The mutex system that Threading Building Blocks includes are easy to use. However, you need to understand exactly how they work so that you don’t end up with problems such as deadlocks and locks being held open. This week Jeff Cogswell shows you the starting code for mutexes.
Last time we talked about the concept of a scoped locking pattern in parallelism. This is especially important in the case of mutexes whereby a thread can make use of a resource, and block other threads until it’s finished; after that the next thread can use the resource while other threads wait, and so on. Writing the code to make use of such a blocking mechanism can open up problems, especially if an exception occurs. If an exception happens in the thread that currently has the lock, ideally you want it to release the lock when it enters the exception handler. That way other threads are free to continue without the whole system freezing up.
The mutexes in Threading Building Blocks make use of this mechanism by existing as stack-based objects. That way when the scope ends, the code will automatically call the destructor for the object, allowing the lock to be released. Now let’s look how to use them.
As you can expect, the mutex object will be created as a local stack variable, not as an object on the heap. That means you do not call new to created it.
Now I want to be clear: In many cases you can avoid the use of mutexes, and if you can, you should. With the help of such structures as reducers, for example, and concurrent containers, you can avoid the bottlenecks that come with mutexes, and reach good thread optimization. But if you can’t avoid them, then you’ll want to make sure you use the mutexes that are part of Threading Building Blocks.
The general approach in TBB that mutexes are separated into two objects; a main mutex object, and then a scoped_lock object. The scoped_lock object is the part of the mutex that provides the scoping mechanism I described earlier. Further, the class for the scoped_lock object lives as an inner class inside the main mutex class. Both are part of the tbb namespace. So to use the classes, you’ll want to include the following:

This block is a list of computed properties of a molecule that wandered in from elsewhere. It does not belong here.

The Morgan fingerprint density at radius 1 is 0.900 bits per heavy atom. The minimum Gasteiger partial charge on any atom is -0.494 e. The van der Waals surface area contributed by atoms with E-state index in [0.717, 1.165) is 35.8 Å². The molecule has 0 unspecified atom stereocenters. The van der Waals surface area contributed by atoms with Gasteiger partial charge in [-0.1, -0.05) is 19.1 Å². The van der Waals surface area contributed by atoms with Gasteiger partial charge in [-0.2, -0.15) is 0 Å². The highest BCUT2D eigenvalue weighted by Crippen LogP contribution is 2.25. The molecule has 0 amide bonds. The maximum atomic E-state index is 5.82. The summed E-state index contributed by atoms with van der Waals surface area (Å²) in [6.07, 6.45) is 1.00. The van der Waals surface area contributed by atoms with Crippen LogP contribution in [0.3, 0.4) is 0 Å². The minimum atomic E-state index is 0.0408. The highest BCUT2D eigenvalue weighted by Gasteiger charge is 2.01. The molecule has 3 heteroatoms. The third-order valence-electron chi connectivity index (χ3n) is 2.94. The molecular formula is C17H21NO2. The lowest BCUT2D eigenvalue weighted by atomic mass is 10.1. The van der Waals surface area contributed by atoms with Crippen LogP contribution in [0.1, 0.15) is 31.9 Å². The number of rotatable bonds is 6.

Then if you want, you can add the tbb namespace (or simply put tbb:: before your classes):
using namespace tbb;
After that, you follow these steps: Create the main mutex object. Then as a thread needs the mutex, the thread creates the scoped_lock object, from which the lock is acquired. A lock can be acquired from the scoped_lock object during its construction, or later in a call to acquire. Here’s code that creates the main mutex object.
(Or, if you didn’t use namespace tbb, you would prepend mutex with tbb, as in tbb:mutex.)
Easy enough. Now when a thread needs a lock on the mutex, the thread creates an instance of a class called scoped_lock. Now here’s how you acquire the lock. You can either do it during the constructor like so:
or you can do it like this, first by creating the object:
and then later acquiring the lock:
The lock will release when the lock object goes out of scope, but the main reason for using that is in the event of an exception. You typically don’t want to hold onto locks any longer than necessary, and holding onto the lock until the function ends might mean holding onto it longer than you need. Therefore, to release the lock, call release:
Really, that’s it. Remember that you’ll need to create your main mutex object outside of the thread functions using the mutex, so that they can all share the same instance. But inside the thread function you’ll create the lock object, acquire the lock, and release the lock.
One important area where locks can be used is when trying to write to a resource, and the type of mutex to use in such situations is the ReaderWriterMutex. Next time I’ll take you through an example demonstrating it.